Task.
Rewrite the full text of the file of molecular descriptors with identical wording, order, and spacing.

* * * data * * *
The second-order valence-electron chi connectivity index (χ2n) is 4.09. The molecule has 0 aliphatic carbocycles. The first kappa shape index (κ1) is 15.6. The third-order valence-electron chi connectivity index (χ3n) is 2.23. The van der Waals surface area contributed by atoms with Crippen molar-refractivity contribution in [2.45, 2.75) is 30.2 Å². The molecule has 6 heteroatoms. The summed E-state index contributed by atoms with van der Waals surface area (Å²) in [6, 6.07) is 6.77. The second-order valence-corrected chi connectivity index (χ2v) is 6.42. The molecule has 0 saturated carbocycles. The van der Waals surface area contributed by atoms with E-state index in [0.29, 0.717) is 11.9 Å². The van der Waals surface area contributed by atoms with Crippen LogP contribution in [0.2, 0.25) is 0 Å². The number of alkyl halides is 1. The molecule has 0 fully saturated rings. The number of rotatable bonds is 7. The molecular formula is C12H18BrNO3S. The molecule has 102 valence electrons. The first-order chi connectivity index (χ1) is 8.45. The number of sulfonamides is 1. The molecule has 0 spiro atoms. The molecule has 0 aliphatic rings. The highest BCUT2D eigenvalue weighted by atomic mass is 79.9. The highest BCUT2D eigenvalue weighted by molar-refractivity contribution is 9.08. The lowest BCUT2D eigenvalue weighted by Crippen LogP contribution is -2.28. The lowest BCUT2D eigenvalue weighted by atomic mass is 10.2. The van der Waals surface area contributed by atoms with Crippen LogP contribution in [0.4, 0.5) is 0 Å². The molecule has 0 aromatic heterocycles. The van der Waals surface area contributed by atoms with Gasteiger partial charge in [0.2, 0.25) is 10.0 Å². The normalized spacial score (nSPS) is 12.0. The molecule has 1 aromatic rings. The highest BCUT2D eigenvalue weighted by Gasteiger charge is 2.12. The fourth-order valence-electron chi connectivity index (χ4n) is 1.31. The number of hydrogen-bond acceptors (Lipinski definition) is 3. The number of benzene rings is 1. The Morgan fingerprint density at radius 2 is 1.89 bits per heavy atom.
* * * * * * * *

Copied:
The second-order valence-electron chi connectivity index (χ2n) is 4.09. The molecule has 0 aliphatic carbocycles. The first kappa shape index (κ1) is 15.6. The third-order valence-electron chi connectivity index (χ3n) is 2.23. The van der Waals surface area contributed by atoms with Crippen molar-refractivity contribution in [2.45, 2.75) is 30.2 Å². The molecule has 6 heteroatoms. The summed E-state index contributed by atoms with van der Waals surface area (Å²) in [6, 6.07) is 6.77. The second-order valence-corrected chi connectivity index (χ2v) is 6.42. The molecule has 0 saturated carbocycles. The van der Waals surface area contributed by atoms with E-state index in [0.29, 0.717) is 11.9 Å². The van der Waals surface area contributed by atoms with Crippen LogP contribution in [0.2, 0.25) is 0 Å². The number of alkyl halides is 1. The molecule has 0 fully saturated rings. The number of rotatable bonds is 7. The molecular formula is C12H18BrNO3S. The molecule has 102 valence electrons. The first-order chi connectivity index (χ1) is 8.45. The number of sulfonamides is 1. The molecule has 0 spiro atoms. The molecule has 0 aliphatic rings. The highest BCUT2D eigenvalue weighted by atomic mass is 79.9. The highest BCUT2D eigenvalue weighted by molar-refractivity contribution is 9.08. The lowest BCUT2D eigenvalue weighted by Crippen LogP contribution is -2.28. The lowest BCUT2D eigenvalue weighted by atomic mass is 10.2. The van der Waals surface area contributed by atoms with Crippen LogP contribution in [0.4, 0.5) is 0 Å². The molecule has 0 aromatic heterocycles. The van der Waals surface area contributed by atoms with Gasteiger partial charge in [0.2, 0.25) is 10.0 Å². The normalized spacial score (nSPS) is 12.0. The molecule has 1 aromatic rings. The highest BCUT2D eigenvalue weighted by Gasteiger charge is 2.12. The fourth-order valence-electron chi connectivity index (χ4n) is 1.31. The number of hydrogen-bond acceptors (Lipinski definition) is 3. The number of benzene rings is 1. The Morgan fingerprint density at radius 2 is 1.89 bits per heavy atom.